The assurances of a few generations of politically correct bores can send a mildly irascible person like me off the edge. And it has on several occasions. The occasions on which I have been able to utter or write against such smugness stay with me as points of pride.
8. Of those who’ve come before, the most inspirational are?
Well, the field is so broad that – well, for God’s sake! King James for his Bible? Shakespeare start to finish? George Eliot for Middlemarch in particular? V.S. Naipaul for all his uncomfortable truths? On and on.
9. The creative masterpiece you wish bore your signature?
10. Your hidden talents…?
Crocheting scarves. Scarf after scarf, same stitch (anyone want one?) It keeps my hands occupied on planes, in meetings, in front of TV.
I used to be able to put thinking aside in this way by practicing the piano, but I’ve lapsed below the level of ability at which I can bear to listen to myself. So that leaves me with a crochet hook and a ball of wool. It’s sad.
11. The best piece of advice you actually followed?
“Trust movement”: note what people do, not what they say. And then act or hope or judge accordingly. It sounds too obvious to be true, but it’s astonishing how often one has to remind oneself where to put one’s trust.
12. The best thing you ever bought, stole, or borrowed?
I’ve had a lifetime of bests. Aside from clothes and the odd jewel, there’s a little jewel of a house with a view out over vineyards. And an antique Chinese doctor’s doll in ivory that reclines in front of a painting of an odalisque, in exactly the same pose (I met the painter, Franco Mondini Ruiz, in Rome and bought a number of his gems.)
I several times borrowed a wonderful condo in Zihuatanejo that I was loathe to return. I don’t tend to steal.
13. You feel best in Armani or Levis or…?
The designer whom I adore—whose clothes are classic, gorgeously cut, in gorgeous fabrics (four-ply stretch silk, silk-and-linen blends, wool knits, much more) and sublime colours, is Peter Cohen, a designer out of LA.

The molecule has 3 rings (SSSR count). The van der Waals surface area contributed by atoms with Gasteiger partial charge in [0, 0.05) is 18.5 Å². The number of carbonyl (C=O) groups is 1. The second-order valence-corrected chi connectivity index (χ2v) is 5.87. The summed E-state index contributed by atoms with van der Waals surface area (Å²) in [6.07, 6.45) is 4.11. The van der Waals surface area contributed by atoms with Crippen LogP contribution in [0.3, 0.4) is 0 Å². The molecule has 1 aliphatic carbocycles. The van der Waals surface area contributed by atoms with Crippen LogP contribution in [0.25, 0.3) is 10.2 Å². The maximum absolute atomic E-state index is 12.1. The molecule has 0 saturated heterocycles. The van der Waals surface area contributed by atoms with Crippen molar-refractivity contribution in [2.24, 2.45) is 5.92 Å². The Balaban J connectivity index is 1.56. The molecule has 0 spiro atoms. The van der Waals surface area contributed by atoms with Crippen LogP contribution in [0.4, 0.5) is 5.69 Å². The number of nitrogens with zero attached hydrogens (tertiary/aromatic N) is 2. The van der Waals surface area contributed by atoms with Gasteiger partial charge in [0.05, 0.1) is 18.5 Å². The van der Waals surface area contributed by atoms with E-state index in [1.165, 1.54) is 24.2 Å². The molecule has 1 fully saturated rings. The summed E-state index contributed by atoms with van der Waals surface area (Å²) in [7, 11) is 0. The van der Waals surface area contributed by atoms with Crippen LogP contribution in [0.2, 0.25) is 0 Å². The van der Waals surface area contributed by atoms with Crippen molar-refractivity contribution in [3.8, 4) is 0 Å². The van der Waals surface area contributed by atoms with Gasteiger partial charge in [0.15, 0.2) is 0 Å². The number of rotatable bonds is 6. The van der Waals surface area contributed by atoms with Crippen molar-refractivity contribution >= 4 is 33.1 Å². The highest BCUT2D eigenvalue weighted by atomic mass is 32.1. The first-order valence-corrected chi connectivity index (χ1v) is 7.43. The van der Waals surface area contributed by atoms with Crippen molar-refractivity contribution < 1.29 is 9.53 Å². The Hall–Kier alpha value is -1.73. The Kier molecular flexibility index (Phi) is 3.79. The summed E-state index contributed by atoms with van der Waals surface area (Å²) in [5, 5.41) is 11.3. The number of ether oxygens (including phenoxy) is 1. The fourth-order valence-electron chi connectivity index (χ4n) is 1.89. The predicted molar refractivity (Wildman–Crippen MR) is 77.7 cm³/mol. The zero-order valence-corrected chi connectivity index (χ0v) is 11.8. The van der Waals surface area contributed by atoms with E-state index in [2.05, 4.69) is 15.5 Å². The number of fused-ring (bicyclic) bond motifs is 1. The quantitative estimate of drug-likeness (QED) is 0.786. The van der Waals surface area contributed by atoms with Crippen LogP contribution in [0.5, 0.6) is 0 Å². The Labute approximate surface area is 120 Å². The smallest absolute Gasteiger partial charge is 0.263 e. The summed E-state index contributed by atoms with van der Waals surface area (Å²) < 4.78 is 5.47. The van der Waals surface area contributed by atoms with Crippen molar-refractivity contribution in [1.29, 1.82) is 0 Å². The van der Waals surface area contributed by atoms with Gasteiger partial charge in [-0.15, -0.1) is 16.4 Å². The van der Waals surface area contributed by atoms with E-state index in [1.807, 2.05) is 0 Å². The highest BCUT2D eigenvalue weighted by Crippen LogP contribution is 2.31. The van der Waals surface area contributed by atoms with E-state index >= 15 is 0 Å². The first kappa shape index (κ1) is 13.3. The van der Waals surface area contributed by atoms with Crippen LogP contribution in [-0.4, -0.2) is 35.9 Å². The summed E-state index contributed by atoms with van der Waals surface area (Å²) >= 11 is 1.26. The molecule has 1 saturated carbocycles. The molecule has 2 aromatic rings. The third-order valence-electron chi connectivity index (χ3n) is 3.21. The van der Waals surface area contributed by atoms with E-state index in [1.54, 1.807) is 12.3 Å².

His clothes are the ones I never throw out when I’m weeding my closet. They’re expensive, but they’re brilliant and they’re enduring. And they are not designed for anorexic 15-year-olds.
14. Your dinner guest at the Ritz would be?
Well, I wouldn’t choose the Ritz to start off with, although, come to think of it, one can at least hear oneself think there. My number one requirement: no racket. Can anyone explain to me the pleasure in having to screech and bellow across a table in a restaurant in order simply to be heard? Which doesn’t even take into account trying to hear the other person, putting on the silly smile when you can’t bring yourself to ask him to repeat himself one more time.
Well, I suppose Luciano Pavarotti would have been a jolly companion in any restaurant; he could make himself heard in the back row of the gods, and he also loved food, and women. A divine combination.
15. Time travel: where, when and why?
The early 20th Century. Probably London (although I am not and never have been in love with London). Upper class (everyone else was more or less in service to its members). Lots of money, lots of new freedom for women, lots of style, lots of romance, lots of good writers, lots of bon mots, and no signs yet, except for the prescient, of war.
16. Stress management: hit man, spa vacation or Prozac?
A trip to Mexico. A week on a beach, with the smell and the taste and the sound of the sea. No phone. No email. No children.
17. Essential to life: coffee, vodka, cigarettes, chocolate, or…?
Wine. A glass of wine in the evening to settle the spirit for the day, to shrink into a broader context what might have seemed so urgent until that point.
Wine and conversation. Wine and contemplation. Wine and wonderful music.
18. Environ of choice: city or country, and where on the map?
Two places: the middle of a city, and, when one needs a rest from the throng, somewhere on the sea, or at least a body of water. Getting from one to the other should not involve more than an hour or so in a car.
Then there’s the wider choice: April to October in the northern hemisphere; November to March in the southern hemisphere. And a ship to sail from one to the other and back again. I adore ships, everything about them, including the humane sense one has of passing through time.
Photo (partial) by Mary Pitts
19. What do you want to say to the leader of your country?
Which country? And why, even if one had something to say, would I imagine it would ever be heard?
Anyway, I have no desire either to lead or be led. And I have a detestation of rhetorical tricks, gestures straight out of Gesture School (that irritating and entirely unnatural closing of the hand into a sort of clam shell), not to mention frighteningly whitened teeth and mouths declaiming into microphones.
When the politicians tune up, I press the mute. Who but a fool would believe a politician?
20. Last but certainly not least, what are you working on, now?
"Deep at the existentialist heart of this story there's a solemn treatise on the socially inequitable struggles between the worlds of the child and the adult.READ the article